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Address to the Jury in U.S. v. Emma Goldman and Alexander BerkmanEmma Goldman, 1917 Gentlemen of the Jury: As in the case of my codefendant, Alexander Berkman, this is also the first time in my life I have ever addressed a jury. I once had occasion to speak to three judges. On the day after our arrest it was given out by the U.S. Marshal and the District Attorney's office that the "big fish" of the No Conscription activities had been caught, and that there would be no more trouble-makers and disturbers to interfere with the highly democratic effort of the Government to conscript its young manhood for the European slaughter. What a pity that the faithful servants of the Government, personified in the U.S. Marshal and the District Attor... (From : WikiSource.)


ANARCHISM IN SOUTH AMERICA.     A correspondent writes to us from Buenos Ayres:     I send you a copy of a handbill circulated by Anarchists of Buenos Ayres after a meeting of sympathy and grief for the victims of Chicago. It will probably interest your readers to know that something is doing here, though it is not very much yet. I who write have been for some time a Socialist, though not an Anarchist, as I did not understand Anarchism. I think I am an Anarchist now, and the crime of Chicago has done more than anything else to make me study the subject."     After relating the circumstances of the tragedy, with which our readers are familiar, the handbill continues: ... (From : AnarchyArchives.)


Anarchist Communism (1889) by Johann Most Anarchism is a world view, a philosophy of society; indeed the philosophy of society, for whoever considers the world and human life in their profoundest senses and their complete development, and then decides on the societal form of greatest desirability, cannot but decide for anarchism. Every other form is a half-measure and a patchwork. Is anarchism desirable? Well, who does not seek freedom? What man, unless willing to declare himself in bondage, would care to call any control agreeable? Think about it! Is anarchism possible? The failure of attempts to attain freedom does not mean the cause is lost. The facts that the struggle for freedom is clearer and stronger than ever befor... (From : Anarchy Archives.)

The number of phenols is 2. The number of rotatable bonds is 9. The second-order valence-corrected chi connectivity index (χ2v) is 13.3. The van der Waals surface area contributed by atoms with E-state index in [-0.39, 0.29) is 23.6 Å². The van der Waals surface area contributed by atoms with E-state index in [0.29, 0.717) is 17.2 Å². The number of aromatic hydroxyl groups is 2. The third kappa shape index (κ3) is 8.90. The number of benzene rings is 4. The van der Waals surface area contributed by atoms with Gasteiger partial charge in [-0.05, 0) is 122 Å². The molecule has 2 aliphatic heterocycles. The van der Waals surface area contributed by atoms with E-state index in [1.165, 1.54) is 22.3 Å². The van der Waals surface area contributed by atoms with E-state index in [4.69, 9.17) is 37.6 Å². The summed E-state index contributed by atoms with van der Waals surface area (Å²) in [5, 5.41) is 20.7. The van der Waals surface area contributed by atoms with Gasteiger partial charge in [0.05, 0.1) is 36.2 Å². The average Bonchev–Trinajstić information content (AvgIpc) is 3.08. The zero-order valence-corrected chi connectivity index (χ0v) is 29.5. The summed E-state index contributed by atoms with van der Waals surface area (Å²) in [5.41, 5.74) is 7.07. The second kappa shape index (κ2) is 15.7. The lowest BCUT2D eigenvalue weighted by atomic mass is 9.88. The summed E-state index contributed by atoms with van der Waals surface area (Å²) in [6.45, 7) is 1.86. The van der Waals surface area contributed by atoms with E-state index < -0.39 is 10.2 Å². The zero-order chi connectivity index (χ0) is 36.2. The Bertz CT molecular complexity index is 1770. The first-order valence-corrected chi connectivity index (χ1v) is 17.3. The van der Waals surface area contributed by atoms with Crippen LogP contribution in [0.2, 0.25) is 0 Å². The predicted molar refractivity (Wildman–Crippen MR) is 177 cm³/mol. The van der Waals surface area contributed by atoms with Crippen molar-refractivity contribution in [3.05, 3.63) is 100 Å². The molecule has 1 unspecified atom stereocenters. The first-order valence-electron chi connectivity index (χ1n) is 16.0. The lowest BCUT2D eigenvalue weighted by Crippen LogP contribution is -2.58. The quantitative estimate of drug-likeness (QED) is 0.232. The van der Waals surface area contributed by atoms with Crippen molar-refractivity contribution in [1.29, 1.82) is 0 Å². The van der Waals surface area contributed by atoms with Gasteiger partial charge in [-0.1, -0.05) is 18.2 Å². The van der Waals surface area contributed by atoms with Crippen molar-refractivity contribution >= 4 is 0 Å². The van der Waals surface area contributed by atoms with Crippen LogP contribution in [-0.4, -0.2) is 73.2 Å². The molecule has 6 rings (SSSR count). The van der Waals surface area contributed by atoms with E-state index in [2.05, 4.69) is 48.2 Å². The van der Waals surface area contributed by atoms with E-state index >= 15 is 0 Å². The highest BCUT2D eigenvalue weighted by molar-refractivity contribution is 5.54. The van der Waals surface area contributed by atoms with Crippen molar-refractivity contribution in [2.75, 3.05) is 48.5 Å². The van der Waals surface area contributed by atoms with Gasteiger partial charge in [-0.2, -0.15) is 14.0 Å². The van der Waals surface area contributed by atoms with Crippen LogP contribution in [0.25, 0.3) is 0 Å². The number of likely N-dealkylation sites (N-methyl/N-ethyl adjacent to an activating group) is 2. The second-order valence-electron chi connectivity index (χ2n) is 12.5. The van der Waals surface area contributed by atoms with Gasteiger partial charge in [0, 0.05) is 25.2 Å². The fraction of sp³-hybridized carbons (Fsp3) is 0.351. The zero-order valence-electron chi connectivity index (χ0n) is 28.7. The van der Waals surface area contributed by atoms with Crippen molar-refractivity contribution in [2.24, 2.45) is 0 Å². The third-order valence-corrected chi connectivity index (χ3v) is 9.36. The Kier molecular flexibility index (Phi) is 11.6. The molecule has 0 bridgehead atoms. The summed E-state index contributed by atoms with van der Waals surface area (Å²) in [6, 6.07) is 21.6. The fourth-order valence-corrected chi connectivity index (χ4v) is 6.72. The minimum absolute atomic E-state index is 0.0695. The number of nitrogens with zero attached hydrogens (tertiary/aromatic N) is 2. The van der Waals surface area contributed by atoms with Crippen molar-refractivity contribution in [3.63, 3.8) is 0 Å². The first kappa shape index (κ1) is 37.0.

Chapter 4 Darya Alexandrovna, in a dressing jacket, and with her now scanty, once luxuriant and beautiful hair fastened up with hairpins on the nape of her neck, with a sunken, thin face and large, startled eyes, which looked prominent from the thinness of her face, was standing among a litter of all sorts of things scattered all over the room, before an open bureau, from which she was taking something. Hearing her husband’s steps, she stopped, looking towards the door, and trying assiduously to give her features a severe and contemptuous expression. She felt she was afraid of him, and afraid of the coming interview. She was just attempting to do what she had attempted to do ten times already in these last three days—to sort out the children’s things and her own, so as to take them to her mother’s—and again she could not bring herself to do this; but now again, as each time before, she kept saying to herself, "that things ...


Bill Haywood Remembers the 1913 Paterson StrikeSource, William D. Haywood,"On the Paterson Picket Line," International Socialist Review, 13 (June 1913): 850-851. In this excerpt from an article published during the 1913 Paterson Silk Strike by "Big" Bill Haywood, he comments on the women’s role in the strike. Haywood was a founder and national leader of the Industrial Workers of the World (IWW).   ...The women have been an enormous factor in the Paterson strike. Each meeting for them has been attended by bigger and bigger crowds. They are becoming deeply interested in the questions of the hour that are confronting women and are rapidly developing the s... (From : Rutgers University.)